Letting the rest of the world go by
This was not an easy book to understand and the particle zoo plays a large role in the discussion and often I would lose my way only because the material is sometimes hard to follow, but the book covers everything you always wanted to know about the Higgs Boson and its field, but were afraid to ask.
I absolutely loved the author's previous book, "From Eternity to Here", and couldn't wait for this book. He's such a good writer and explains better than almost anyone. There are enough good parts in this book to make the particle zoo part worth listening to.
There's one important theme that runs through the book that will make the book easier to understand. That is these five words: "not observed waves, observed particles". In the background of the universe is the Higgs field and it is the vibration of this field that gives particles their mass. The author explains this and relates it to possible solutions to dark matter and dark energy.
All of the cool parts of all the sciences (and social sciences) are covered in this lecture. The lecture is somewhat equivalent to taking the first year undergraduate course of study where you didn't have to worry about memorizing irrelevant facts or learn the mathematics. He tells you what you need to know about physics, geology, economics, sociology, psychology, and even why deductive systems such as mathematics with it's different orders of infinity is so cool and relevant to understanding the nature of reality.
The lecturer ties each lecture together by linking the growth of each subject by how we first understand the individual item (say a rock), then the relationship between the rocks (say gravity) and then the web for which the rocks live in (say the universe).
The paradigms we use to describe our reality are part of the current understanding and when somebody steps out of that paradigm and sees the world differently we first say they are spouting nonsense, but overtime the new paradigm can take hold. Newton was called crazy (action at a distance, what an absurd concept!), Einstein was challenged until he wasn't then he never accepts the quantum mechanics, and so on.
Always, the lecture educates and entertains. He will tie difficult points to a movie, a book, or a painting and show how it is relevant to the point he is making. "Frankenstein" the book finally makes sense to me.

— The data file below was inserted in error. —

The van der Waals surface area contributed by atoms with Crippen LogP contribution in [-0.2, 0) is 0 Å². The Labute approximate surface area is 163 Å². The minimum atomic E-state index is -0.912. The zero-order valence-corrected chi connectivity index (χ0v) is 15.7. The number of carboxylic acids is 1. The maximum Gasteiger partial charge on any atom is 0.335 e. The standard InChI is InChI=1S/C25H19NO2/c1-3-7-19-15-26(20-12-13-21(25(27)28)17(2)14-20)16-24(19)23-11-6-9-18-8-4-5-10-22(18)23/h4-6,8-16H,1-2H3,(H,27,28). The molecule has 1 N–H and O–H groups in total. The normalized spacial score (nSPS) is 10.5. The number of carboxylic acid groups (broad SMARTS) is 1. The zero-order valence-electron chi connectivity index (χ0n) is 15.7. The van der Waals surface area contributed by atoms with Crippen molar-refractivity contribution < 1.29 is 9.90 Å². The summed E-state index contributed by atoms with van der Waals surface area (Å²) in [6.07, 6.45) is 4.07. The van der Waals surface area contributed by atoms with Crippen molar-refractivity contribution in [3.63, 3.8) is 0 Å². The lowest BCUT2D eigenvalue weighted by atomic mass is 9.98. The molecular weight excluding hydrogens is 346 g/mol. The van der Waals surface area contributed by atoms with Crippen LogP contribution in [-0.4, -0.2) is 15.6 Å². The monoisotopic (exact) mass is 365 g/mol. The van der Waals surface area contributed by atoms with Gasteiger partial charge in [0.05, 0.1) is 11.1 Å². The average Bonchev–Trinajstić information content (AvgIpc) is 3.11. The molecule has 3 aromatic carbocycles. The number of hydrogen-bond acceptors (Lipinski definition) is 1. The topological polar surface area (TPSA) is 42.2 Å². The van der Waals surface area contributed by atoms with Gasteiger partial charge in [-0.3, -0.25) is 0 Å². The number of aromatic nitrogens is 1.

The author writes in a straightforward manner and explains the science in a highly entertaining manner. If I ever sit next to somebody in a waffle house who starts talking about his life stories, I can easily pivot into one of the five stories splendidly presented in this book. The writer was that good at telling the stories about the blunders, and having listened to it I can probably relate the whole book and it's major points without missing a beat. That tells me the book was well presented.
The narrator made the book better than the written book. I found some of his voices a real hoot, particularly Darwin and Einstein. I would definitely recommend the audible version versus the written form of this book.
For me, this book was a template for having worked in the real world surrounded around very smart people who would fall into the blunders that are illustrated by these five stories. I don't think the author realized how relevant the stories could be for most working stiffs and the kind of people we often have to work with.
Instead of picking Einstein's blunder as the cosmological constant, he should have picked Einstein's failure to accept quantum mechanics after having co-discovered it and wasting his time on the GUT (grand unified theorem) outside of the context of quantum physics. I know why he picked the cosmological constant. It's a funner story to relate and is more relevant today because of the mystery of Dark Energy, and the word blunder is not usually associated with that for Einstein and the cosmological constant is.
Overall, the stories are well presented, and it was narrated much better than it was written, but the author missed a great opportunity to make a better book about the foibles of life in general.